“These resources will help Civil Defence emergency management officials and rapid building assessors quickly evaluate building safety after a major event. Rapid building assessors include structural and geo-professional engineers, building control officers and registered architects located throughout New Zealand. Training on these resources was rolled out in 2015.”

Online resources

Applying nationally, these tools and resources are available online and include:

  • • 
Field guides – assisting assessors to carry out rapid building assessments, they provide advice on how to assess the safety of a building in different types of emergency events such as earthquakes, flooding and geotechnical incidents (land stability)
• Building assessment forms – these forms must be used by assessors with the field guides to rapidly assess damage to a building after an event, with different forms developed for different types of events (it also being noted that by using standardised forms, assessment information is collected consistently)
  • • 
Access placards – able to be placed, changed or removed by authorised Civil Defence emergency management officials only (including rapid building assessors), these placards detail how damaged a building is and whether there are any restrictions to access or occupancy.

“In addition to the tools and resources, MBIE provides face-to-face training throughout New Zealand for lead assessors and has done so since 2015 – over 500 lead assessors have been trained in face-to-face sessions on how to complete rapid building assessments. These assessors will lead local operations and assessment teams after an emergency,” Mr Campbell says.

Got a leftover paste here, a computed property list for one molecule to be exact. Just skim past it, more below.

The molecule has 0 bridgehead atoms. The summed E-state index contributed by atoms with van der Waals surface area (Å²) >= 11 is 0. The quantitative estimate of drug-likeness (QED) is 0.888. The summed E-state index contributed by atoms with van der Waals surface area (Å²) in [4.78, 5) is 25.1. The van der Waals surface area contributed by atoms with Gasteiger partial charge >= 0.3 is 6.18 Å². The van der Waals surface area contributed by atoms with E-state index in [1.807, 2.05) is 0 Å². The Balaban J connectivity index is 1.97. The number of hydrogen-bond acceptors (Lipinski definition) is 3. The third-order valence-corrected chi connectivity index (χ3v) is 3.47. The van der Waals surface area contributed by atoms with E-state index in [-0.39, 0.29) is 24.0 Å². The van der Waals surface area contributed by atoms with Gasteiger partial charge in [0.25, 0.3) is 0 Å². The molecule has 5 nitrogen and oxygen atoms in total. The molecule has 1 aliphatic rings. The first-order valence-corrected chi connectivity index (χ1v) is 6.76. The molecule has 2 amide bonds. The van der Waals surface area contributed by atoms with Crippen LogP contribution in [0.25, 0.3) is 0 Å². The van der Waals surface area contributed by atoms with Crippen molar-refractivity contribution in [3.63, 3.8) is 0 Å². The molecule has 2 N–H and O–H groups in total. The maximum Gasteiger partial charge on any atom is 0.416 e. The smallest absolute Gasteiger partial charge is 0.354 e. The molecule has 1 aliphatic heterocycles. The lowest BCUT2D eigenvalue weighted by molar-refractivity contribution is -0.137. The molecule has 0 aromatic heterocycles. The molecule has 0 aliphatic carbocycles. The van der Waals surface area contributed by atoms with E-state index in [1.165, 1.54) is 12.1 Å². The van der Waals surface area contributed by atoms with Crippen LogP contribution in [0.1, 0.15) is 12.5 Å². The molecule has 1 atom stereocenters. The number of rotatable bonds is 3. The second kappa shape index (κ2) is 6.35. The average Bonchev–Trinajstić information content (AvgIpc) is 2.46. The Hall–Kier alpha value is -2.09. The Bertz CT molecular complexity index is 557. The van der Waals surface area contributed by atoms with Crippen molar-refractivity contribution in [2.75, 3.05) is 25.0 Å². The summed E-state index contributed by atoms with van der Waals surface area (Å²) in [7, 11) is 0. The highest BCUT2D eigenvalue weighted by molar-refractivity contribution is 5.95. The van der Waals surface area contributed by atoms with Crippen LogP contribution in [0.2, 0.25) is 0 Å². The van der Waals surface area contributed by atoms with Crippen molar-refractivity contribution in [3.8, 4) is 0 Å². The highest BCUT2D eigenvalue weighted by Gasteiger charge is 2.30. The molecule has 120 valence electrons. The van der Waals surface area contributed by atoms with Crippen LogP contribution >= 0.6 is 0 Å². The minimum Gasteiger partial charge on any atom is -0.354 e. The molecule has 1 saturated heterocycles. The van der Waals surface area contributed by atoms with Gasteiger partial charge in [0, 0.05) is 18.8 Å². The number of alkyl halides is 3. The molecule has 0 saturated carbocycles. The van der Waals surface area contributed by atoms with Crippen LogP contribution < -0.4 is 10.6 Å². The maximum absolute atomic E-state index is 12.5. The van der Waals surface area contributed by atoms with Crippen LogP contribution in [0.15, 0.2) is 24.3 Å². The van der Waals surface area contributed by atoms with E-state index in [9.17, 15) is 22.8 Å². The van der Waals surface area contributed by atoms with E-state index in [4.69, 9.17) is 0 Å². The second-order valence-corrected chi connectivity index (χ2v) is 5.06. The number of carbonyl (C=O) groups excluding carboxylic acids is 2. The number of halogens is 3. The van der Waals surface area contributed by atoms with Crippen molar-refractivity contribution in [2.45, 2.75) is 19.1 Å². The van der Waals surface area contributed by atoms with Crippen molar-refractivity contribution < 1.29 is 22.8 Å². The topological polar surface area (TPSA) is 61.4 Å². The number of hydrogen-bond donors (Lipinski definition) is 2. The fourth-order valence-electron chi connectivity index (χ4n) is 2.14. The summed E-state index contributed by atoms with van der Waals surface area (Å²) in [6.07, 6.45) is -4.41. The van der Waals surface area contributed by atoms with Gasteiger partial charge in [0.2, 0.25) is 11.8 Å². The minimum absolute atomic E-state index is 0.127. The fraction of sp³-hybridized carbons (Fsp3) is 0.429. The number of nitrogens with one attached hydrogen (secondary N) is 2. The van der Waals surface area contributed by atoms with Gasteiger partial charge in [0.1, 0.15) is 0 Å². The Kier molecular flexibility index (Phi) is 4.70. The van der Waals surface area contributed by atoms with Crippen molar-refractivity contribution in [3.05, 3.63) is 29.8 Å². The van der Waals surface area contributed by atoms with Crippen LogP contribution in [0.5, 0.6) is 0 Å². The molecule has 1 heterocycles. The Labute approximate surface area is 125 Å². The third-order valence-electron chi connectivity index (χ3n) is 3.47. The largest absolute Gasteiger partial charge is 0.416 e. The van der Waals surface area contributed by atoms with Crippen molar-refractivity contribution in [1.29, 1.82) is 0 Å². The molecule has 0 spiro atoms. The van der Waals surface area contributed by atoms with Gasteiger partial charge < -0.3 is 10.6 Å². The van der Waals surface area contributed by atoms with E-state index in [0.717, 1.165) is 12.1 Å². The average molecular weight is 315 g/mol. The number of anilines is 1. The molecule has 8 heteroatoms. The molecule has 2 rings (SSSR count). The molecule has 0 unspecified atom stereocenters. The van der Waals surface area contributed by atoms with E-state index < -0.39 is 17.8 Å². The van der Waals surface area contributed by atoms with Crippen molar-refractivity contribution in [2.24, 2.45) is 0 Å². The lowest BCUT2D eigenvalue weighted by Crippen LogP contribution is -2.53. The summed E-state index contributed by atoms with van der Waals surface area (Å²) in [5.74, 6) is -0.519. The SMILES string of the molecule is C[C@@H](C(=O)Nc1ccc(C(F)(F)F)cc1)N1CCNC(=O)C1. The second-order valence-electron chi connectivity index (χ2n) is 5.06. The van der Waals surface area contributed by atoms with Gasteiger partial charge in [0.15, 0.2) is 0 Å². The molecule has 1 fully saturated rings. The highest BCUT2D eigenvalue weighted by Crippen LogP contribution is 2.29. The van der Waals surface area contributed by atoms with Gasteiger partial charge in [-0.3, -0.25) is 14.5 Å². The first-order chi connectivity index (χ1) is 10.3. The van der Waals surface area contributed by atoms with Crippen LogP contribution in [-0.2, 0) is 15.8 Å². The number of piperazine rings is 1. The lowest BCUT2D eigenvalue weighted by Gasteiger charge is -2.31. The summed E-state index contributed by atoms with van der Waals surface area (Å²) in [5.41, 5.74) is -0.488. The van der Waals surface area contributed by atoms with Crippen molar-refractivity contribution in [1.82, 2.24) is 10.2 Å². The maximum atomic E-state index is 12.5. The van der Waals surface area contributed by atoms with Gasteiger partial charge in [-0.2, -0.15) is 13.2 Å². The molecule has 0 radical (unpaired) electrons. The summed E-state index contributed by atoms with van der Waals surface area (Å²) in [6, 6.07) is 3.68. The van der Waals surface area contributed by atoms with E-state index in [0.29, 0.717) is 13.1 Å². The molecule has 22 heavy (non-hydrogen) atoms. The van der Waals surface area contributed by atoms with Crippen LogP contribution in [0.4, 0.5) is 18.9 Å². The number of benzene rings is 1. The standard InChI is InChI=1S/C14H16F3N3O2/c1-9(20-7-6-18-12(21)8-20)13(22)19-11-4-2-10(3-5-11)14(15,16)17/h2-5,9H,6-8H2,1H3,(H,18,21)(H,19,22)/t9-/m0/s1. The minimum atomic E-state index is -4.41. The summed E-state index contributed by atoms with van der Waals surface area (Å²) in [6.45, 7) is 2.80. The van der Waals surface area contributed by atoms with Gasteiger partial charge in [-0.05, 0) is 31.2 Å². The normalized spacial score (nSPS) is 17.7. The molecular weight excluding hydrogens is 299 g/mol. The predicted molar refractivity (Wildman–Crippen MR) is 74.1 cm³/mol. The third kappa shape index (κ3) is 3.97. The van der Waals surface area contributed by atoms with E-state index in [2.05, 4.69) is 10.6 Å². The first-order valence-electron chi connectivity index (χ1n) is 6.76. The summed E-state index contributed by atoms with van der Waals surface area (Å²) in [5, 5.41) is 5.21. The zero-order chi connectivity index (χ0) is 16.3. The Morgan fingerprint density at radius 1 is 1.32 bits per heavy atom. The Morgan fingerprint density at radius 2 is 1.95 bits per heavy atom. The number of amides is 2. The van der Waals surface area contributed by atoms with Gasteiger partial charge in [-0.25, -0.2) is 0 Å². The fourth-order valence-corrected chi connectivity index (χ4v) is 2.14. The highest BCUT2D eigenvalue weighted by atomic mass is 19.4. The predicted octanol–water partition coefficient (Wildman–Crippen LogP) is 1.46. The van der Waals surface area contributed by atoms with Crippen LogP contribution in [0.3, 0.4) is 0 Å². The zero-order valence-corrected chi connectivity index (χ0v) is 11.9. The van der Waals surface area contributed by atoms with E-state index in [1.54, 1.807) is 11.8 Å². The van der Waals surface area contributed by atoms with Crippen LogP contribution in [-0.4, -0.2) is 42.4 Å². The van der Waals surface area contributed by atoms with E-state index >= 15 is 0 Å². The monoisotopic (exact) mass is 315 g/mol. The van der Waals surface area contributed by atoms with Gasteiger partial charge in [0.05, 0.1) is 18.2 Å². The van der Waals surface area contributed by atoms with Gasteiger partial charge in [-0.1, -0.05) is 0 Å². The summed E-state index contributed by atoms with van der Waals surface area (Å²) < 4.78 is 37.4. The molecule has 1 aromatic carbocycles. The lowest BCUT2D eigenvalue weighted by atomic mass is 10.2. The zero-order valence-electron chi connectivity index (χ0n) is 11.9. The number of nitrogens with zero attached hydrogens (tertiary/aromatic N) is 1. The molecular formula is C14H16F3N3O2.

“Tools and resources are kept up to date – training is ongoing to ensure lead assessors stay up to date with what’s required of their role and to build their confidence in an emergency. Future sessions are planned for 2019 based on current rapid building assessor numbers and the hazard risk of the region.”

Responsible for training

Mr Campbell explains that, under the National Civil Defence Plan 2015, MBIE is responsible for the training and qualification of building professionals who are able to assess buildings during and after an emergency.

The primary means by which MBIE fulfils these obligations is by providing the following one-day, face-to-face training sessions for tier 2 rapid building assessors:

  • • 
Undertaking rapid building assessments – workshop for tier 2 assessors
  • • 

Rapid building assessment – workshop for tier 2 geotechnical assessors.

MBIE maintains an up-to-date register of rapid building assessors, Mr Campbell adds. “This means that in an emergency, the national response team or territorial authority will be able to quickly form trained rapid building assessment teams locally to use the tools and resources developed by MBIE to quickly evaluate building safety and minimise the risk to the public (see opposite). As at March 2019, there were 445 rapid building assessors on the register.”

Iain MacIntyre is an award-winning journalist who specialises in transport and infrastructure issues within New Zealand